Inside the Kootenay School of Writing, 1987

 

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INSIDE THE KOOTENAY SCHOOL OF WRITING

INSIDE THE KOOTENAY SCHOOL OF WRITING

Calvin Wharton

It’s a Friday afternoon in Vancouver. In a classroom above the Saigon restaurant on West Broadway, a group of men and women sit around a table and discuss a proposal from someone who wants to teach a course in writing. One of them points out that students could find the same course at three or four other schools in the city. They decide against the proposal and move on to other business.

The meeting is the regular weekly gathering of the members of the Kootenay School of Writing in Vancouver – there is also a branch in Nelson, B.C.. The KSW is an independent, non-profit society offering workshops and courses in writing, editing and publishing, as well as sponsoring a public reading program and a series of talks. In the year that it has been in operation, KSW has attracted about 400 students.

"The numbers game can be a bit misleading," says instructor Tom Wayman. "Sometimes the same student will attend more than one workshop or lecture. But we had 85 students signed up in Winter term for courses lasting longer than three sessions. You might say that’s the core of our student body.

"The students we get are special," adds Wayman. "Their first commitment is to writing, so the writing takes precedence over other concerns such as grades. Otherwise, they’d look for more conventional writing programs."

Although the KSW is in its third year now, it does have a slightly older background. The David Thompson University Centre in Nelson, which opened in 1979, was "an educational facility dedicated to personal, quality instruction in Fine Arts and Education" according to a promotional poster.

In May 1984 B.C.’s Social Credit government closed the centre, which had included a thriving writing program. The closure brought loud protest from the institution as well as from the community and David Thompson University Centre supporters across Canada.

Despite the centre’s demise, the writing program refused to disappear. Program coordinator Colin Browne and Fred Wah, the founder of the writing school, had already been thinking about how to keep the program going.

"We devised a school that was more like a referral agency than a building with classes in it," says Browne. "Our idea at the time was to take on a select number of students with proven ability and give them the best education others could provide."

Browne and Wah met with students, graduates and former instructors of the program. The initial core group included, in Vancouver, Tom Wayman, Gary Whitehead, Jeff Derksen, Alicia Priest, and Calvin Wharton. In Nelson the members included: Irene Mock, Paulette Jiles, Caroline Woodward, and John Newlove.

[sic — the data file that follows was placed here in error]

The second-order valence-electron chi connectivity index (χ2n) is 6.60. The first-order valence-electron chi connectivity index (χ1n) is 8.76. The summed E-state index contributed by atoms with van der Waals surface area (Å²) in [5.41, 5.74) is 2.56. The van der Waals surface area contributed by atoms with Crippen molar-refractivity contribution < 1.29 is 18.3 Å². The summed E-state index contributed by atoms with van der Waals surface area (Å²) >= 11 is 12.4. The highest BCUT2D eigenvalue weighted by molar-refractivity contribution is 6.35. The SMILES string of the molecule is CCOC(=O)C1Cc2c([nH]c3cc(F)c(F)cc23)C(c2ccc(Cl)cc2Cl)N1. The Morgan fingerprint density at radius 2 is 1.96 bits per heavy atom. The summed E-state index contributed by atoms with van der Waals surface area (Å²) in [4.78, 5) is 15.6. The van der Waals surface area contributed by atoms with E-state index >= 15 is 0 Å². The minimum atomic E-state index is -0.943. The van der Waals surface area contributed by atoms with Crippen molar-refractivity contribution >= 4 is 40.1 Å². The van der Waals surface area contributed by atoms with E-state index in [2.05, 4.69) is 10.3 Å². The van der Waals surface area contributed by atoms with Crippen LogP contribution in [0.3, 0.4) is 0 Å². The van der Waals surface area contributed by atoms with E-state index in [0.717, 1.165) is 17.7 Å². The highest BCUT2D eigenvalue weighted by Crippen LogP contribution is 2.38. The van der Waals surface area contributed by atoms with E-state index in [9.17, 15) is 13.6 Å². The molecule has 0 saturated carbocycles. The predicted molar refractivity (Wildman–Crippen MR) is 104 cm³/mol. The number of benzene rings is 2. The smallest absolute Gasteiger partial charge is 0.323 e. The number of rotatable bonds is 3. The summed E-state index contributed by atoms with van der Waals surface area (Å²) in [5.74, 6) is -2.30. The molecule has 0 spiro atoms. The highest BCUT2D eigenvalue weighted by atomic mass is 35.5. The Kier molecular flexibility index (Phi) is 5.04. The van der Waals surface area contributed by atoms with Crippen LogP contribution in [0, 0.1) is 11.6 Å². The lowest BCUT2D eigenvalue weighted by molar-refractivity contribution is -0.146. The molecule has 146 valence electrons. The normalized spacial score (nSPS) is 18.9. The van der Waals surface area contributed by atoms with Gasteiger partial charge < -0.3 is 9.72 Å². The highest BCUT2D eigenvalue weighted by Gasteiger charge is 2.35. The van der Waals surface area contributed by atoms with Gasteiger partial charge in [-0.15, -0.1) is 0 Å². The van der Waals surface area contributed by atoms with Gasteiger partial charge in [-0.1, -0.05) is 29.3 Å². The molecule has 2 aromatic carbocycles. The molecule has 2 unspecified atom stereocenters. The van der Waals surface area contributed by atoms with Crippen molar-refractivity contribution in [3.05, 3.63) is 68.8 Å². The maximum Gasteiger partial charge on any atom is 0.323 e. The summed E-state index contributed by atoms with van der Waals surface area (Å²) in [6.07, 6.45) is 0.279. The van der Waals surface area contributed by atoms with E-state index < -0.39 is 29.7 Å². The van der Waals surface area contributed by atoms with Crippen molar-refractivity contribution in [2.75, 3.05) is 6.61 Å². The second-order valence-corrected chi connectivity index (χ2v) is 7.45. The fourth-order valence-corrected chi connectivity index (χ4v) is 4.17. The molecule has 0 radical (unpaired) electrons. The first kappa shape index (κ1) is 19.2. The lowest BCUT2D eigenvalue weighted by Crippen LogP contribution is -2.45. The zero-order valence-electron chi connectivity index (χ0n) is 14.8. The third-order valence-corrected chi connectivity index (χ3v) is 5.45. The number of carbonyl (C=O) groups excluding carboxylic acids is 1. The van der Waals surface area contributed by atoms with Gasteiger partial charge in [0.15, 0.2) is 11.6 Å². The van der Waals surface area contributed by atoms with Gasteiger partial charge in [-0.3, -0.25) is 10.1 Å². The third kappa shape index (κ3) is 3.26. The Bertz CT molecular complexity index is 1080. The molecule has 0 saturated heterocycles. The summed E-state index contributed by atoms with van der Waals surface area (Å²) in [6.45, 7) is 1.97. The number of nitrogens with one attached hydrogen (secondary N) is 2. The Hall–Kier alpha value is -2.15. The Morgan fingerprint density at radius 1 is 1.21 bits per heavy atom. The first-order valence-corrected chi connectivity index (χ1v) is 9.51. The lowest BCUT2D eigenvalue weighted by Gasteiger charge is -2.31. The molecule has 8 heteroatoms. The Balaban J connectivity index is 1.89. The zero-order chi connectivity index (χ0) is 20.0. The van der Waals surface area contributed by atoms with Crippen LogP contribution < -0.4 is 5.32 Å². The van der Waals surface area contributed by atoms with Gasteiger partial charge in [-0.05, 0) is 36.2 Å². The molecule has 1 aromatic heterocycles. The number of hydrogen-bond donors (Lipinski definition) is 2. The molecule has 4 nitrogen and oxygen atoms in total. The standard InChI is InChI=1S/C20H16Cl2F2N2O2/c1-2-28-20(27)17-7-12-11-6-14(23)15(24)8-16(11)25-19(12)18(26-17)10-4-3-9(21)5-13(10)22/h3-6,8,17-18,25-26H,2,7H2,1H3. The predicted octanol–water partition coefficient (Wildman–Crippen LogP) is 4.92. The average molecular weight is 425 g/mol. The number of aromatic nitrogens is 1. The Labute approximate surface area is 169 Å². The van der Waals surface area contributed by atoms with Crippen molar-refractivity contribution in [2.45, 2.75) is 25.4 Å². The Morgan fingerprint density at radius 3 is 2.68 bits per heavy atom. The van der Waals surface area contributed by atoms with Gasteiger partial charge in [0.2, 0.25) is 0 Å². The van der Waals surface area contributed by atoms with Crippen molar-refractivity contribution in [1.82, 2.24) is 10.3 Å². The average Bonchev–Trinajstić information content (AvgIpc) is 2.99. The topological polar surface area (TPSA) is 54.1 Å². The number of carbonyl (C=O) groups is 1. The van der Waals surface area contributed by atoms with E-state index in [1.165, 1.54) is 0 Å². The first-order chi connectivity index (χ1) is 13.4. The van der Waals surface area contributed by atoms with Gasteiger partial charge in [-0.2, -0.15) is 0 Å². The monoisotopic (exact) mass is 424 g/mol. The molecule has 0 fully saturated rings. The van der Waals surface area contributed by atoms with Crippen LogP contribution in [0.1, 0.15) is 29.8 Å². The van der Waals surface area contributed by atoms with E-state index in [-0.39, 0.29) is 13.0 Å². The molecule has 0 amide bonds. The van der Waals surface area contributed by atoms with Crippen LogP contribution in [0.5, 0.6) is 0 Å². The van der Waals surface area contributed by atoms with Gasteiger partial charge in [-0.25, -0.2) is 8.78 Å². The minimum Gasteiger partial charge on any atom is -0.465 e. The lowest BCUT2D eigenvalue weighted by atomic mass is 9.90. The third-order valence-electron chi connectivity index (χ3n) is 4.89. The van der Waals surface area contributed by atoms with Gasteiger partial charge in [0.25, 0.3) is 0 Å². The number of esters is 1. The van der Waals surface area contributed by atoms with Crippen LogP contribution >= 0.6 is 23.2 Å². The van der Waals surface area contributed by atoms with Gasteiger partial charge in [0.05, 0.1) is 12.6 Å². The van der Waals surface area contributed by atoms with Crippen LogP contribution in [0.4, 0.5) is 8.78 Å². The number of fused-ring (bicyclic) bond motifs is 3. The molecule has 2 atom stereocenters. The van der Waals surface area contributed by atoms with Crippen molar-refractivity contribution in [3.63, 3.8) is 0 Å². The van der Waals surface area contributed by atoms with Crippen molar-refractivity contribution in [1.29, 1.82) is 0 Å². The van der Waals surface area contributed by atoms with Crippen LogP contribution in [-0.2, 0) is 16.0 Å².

They named the new school the Kootenay School of Writing in recognition of its origin, and began the search for office and classroom space. The KSW in Nelson moved into a room in the old David Thompson University Centre student society building, but in Vancouver the [end of page 8] school had to explore a bit further to find a suitable location.

"Tom and I began looking for a place in late June," Browne says, "and found 1045 West Broadway after two or three weeks of snooping around. We knew it was right from the beginning. We moved in on July 15 1984 and the rest is history."

In its first brochure, the KSW is described as "a form of parallel gallery and a centre of scholarship open to the needs of its own constituency and alert to the possibilities of all disciplines that involve language."

The brochure explains this is a response to the failure of most public institutions to serve their artistic communities and a recognition that the theory, practice and teaching of writing is best left to working writers.

"We’ve lost our universities," Browne explains. "They’ve become tools of industrial policy, which is bent to corporate will, and that’s how it’s going to be – we ought to recognize it and do something about it."

Jeff Derksen, an instructor at KSW’s Vancouver centre, sits at a classroom table. Behind him the wall is lined with books and literary magazines and a huge painting by a former KSW writing student. "I see the KSW as a place where things can happen quickly," he says. "We serve both the community and ourselves because we can do what we feel needs to be done. The school is an attitude rather than a institution – an energetic attitude. It’s there to serve the possibilities of writing."

The school’s philosophy encourages a wide range of offerings. The KSW calendar has included courses in poetry, fiction, journalism, scriptwriting, typography, work writing, publishing, ‘comedy as literature’, as well as single-session workshops in such areas as journal-writing, researching oral history, and ‘literary groceries’ – a look at the meat and potatoes aspects of writing. KSW also offers manuscript evaluation and a series of talks on poetics. In addition, during the summer, in Nelson the KSW in conjunction with the Kootenay Lake Arts Celebration has held workshops with such diverse writers as Margaret Hollingsworth, George Bowering, and Toronto dub-poet, Clifton Joseph.

The KSW also hosted an event called the New Poetics Colloquium. The four-day symposium on developments in current poetics featured writers in both English and French from across Canada and the US, including Charles Bernstein, Nicole Brossard, Barbara Einzig, Daphne Marlatt, Steve McCaffery, Michael Palmer and Ron Silliman. They gave readings and participated in dialogues concerning their theory and practice of writing, performance and publishing. The school also sponsored a special version of the Pulp Press three day novel writing contest for Vancouver’s centennial year. [end of page 9, cont. on page 29]

A feeling of enthusiasm and purpose informs the operation of the KSW and is what draws people to the school. "I have a sense of working with people I like," Wayman says, "to create something worthwhile from literally bare walls. It’s a kind of excitement I’ve never experienced before."